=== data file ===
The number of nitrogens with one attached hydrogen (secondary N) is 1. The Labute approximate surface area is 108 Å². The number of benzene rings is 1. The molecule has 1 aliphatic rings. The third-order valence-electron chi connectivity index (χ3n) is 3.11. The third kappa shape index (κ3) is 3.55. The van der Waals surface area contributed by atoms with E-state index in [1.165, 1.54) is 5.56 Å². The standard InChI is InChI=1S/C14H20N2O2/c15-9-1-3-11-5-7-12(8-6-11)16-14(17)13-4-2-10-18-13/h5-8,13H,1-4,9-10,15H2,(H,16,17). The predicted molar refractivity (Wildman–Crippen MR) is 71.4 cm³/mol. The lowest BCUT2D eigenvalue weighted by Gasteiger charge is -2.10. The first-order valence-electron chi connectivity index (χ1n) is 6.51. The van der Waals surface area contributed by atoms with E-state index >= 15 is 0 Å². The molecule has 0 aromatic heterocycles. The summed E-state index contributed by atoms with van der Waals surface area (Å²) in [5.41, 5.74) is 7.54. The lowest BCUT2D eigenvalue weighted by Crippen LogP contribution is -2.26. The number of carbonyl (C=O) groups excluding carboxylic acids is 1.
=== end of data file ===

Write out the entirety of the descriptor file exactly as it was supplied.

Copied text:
The number of nitrogens with one attached hydrogen (secondary N) is 1. The Labute approximate surface area is 108 Å². The number of benzene rings is 1. The molecule has 1 aliphatic rings. The third-order valence-electron chi connectivity index (χ3n) is 3.11. The third kappa shape index (κ3) is 3.55. The van der Waals surface area contributed by atoms with E-state index in [1.165, 1.54) is 5.56 Å². The standard InChI is InChI=1S/C14H20N2O2/c15-9-1-3-11-5-7-12(8-6-11)16-14(17)13-4-2-10-18-13/h5-8,13H,1-4,9-10,15H2,(H,16,17). The predicted molar refractivity (Wildman–Crippen MR) is 71.4 cm³/mol. The lowest BCUT2D eigenvalue weighted by Gasteiger charge is -2.10. The first-order valence-electron chi connectivity index (χ1n) is 6.51. The van der Waals surface area contributed by atoms with E-state index >= 15 is 0 Å². The molecule has 0 aromatic heterocycles. The summed E-state index contributed by atoms with van der Waals surface area (Å²) in [5.41, 5.74) is 7.54. The lowest BCUT2D eigenvalue weighted by Crippen LogP contribution is -2.26. The number of carbonyl (C=O) groups excluding carboxylic acids is 1.